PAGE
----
I spent three years having Weight Watchers try to convince me that I can eat sugar and snacks in moderation. Any time I suggested cutting it out they all but told me that's a recipe for disaster. And what I got from all their advice was an extra 30 lbs. I finally realized that for me (not everyone, but me) that's the equivalent of trying to convince an alcoholic they can have an occasional beer. It's taken me a long time to realize that practicing abstinence when it comes to sugar and bread is actually easier than trying to work it into my diet in reasonable quantities. When you make the rule black-and-white, there's no internal debate anymore. But so many things work against that. For one thing, the food industry is spending millions making sure we DON'T eat reasonable quantities of their products. Then we have a food pyramid telling us that bread and cereal are not only necessary, but should be the foundation of our diet. And heaven forbid you tell friends and family that you've cut out sugar and flour. They react like you're committing slow suicide, then tell you you can't possibly maintain that "crazy eating" for any length of time.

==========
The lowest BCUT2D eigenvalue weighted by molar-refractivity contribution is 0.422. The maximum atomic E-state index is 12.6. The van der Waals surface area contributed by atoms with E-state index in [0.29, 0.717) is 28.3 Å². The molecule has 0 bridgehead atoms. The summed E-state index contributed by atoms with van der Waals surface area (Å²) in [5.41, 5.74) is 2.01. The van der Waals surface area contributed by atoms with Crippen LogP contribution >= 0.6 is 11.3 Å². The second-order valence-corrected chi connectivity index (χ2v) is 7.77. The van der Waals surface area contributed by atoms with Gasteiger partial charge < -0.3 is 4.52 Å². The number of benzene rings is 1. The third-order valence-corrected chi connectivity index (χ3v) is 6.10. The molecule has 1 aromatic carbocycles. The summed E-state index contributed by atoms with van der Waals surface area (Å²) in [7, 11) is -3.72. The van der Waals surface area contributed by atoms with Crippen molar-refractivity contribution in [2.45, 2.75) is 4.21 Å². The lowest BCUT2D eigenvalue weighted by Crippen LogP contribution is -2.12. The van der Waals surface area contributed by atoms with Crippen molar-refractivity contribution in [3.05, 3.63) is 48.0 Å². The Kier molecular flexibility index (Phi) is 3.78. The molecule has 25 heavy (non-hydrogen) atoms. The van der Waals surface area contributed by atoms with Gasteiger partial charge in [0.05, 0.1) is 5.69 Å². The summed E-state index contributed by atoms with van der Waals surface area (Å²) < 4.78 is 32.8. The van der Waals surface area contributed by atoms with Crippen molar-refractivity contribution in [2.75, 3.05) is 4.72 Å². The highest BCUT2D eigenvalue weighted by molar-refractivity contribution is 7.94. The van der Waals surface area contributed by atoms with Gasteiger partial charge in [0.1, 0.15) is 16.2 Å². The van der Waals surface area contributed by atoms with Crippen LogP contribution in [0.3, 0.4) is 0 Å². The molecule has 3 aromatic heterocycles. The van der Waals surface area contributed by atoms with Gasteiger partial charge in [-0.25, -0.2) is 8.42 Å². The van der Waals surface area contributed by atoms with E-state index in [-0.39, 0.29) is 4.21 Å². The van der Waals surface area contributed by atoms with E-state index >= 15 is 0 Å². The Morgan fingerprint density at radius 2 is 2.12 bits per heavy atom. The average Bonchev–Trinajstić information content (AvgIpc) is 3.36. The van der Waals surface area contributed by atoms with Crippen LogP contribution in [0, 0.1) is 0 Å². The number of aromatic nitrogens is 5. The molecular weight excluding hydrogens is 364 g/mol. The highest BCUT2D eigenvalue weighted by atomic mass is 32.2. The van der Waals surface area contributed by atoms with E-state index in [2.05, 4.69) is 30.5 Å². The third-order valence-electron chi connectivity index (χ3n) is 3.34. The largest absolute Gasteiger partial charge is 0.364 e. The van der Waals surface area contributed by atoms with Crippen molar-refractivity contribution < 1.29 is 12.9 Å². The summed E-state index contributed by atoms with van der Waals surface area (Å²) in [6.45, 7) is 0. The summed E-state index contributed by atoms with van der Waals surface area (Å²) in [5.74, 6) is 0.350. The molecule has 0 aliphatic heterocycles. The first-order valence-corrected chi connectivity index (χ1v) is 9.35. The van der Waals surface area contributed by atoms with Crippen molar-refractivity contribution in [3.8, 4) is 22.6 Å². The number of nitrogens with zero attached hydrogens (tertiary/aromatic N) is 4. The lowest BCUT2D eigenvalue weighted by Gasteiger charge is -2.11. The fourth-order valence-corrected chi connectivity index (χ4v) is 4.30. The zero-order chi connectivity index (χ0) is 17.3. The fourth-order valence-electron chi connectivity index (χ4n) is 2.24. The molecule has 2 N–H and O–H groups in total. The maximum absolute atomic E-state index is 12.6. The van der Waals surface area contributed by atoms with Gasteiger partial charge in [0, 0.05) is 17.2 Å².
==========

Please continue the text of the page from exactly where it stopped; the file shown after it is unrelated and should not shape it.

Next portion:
I really believe this country needs a culture shake-up when it comes to sugar and processed foods. But until (if) that happens, people with a weakness for it will continue to be swimming upstream. Think about it. No one tells a smoker they NEED to keep smoking. But a person cutting out cake is a freak. People shove it in your face and insist you can have "just a little". Like you're ruining their party by not having any. How successful would a smoker be trying to quit in that environment? The culture makes it extremely hard, and dismissing it as a simple thing doesn't help anyone. Acknowledging the difficulty and offering encouragement that it can be done is significantly more helpful.